References Top

1.
Bhat DI, Shukla D, Dwarkanath S, Somanna S, Pandey P, Chandramouli BA, et al. Microsurgical treatment of distal anterior cerebral artery aneurysms: A 25-year institutional experience. Neurol India 2016;64:1204-9.  Back to cited text no. 1
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2.
Chhabra R, Gupta SK, Mohindra S, Mukherjee K, Bapuraj R, Khandelwal N, et al. Distal anterior cerebral artery aneurysms: Bifrontal basal anterior interhemispheric approach. Surg Neurol 2005;64:315-9.  Back to cited text no. 2
    
3.
Lee JW, Lee KC, Kim YB, Huh SK. Surgery for distal anterior cerebral artery aneurysms. Surg Neurol 2008;70:153-9.  Back to cited text no. 3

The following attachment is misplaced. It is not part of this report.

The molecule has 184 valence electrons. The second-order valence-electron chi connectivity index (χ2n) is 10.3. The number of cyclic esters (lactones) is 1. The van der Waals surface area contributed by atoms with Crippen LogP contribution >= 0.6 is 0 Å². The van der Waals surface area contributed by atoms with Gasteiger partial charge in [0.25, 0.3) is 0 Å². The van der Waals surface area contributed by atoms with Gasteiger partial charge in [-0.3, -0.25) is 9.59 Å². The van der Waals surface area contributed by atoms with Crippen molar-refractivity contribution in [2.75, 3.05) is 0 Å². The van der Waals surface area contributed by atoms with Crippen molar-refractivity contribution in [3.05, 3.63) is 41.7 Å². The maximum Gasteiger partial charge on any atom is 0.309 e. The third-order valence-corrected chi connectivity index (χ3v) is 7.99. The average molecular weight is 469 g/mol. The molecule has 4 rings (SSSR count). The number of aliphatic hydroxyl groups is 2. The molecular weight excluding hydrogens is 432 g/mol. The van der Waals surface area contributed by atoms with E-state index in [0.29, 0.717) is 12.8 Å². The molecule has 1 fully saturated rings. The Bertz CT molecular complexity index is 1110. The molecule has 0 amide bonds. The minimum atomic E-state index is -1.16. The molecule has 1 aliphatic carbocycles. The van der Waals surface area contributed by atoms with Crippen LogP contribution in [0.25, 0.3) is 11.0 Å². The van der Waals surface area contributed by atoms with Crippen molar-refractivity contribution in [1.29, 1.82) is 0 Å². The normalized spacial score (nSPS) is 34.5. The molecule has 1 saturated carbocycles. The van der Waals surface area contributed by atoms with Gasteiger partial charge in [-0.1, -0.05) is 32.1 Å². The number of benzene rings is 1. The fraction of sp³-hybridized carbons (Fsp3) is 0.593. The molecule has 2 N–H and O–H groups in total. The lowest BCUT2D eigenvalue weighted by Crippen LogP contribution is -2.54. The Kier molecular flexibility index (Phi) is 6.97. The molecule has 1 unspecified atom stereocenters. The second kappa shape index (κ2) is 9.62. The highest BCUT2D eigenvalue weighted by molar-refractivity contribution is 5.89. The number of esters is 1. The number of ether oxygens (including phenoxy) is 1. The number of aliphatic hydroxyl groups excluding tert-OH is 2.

4.
Kim TS, Joo SP, Lee JK, Jung S, Kim JH, Kim SH, et al. Neuronavigation-assisted surgery for distal anterior cerebral artery aneurysm. Minim Invasive Neurosurg 2007;50:77-81.  Back to cited text no. 4
    
5.
Hermann EJ, Petrakakis I, Götz F, Lütjens G, Lang J, Nakamura M, et al. Surgical treatment of distal anterior cerebral artery aneurysms aided by electromagnetic navigation CT angiography. Neurosurg Rev 2015;38:523-30.  Back to cited text no. 5
    
6.
Salunke P, Sodhi HB, Aggarwal A, Ahuja CK, Dhandapani SS, Chhabra R, et al. Is ligation and division of anterior third of superior sagittal sinus really safe? Clin Neurol Neurosurg 2013;115:1998-2002.  Back to cited text no. 6
    
7.
Huang Q, Shen J, Xu Y, Liu J. Endovascular treatment of ruptured distal anterior cerebral artery aneurysm. Neurol India 2010;58:259-63.  Back to cited text no. 7
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8.
Lehecka M, Dashti R, Lehto H, Kivisaari R, Niemelä M, Hernesniemi J. Distal anterior cerebral artery aneurysms. Acta Neurochir Suppl 2010;107:15-26.  Back to cited text no. 8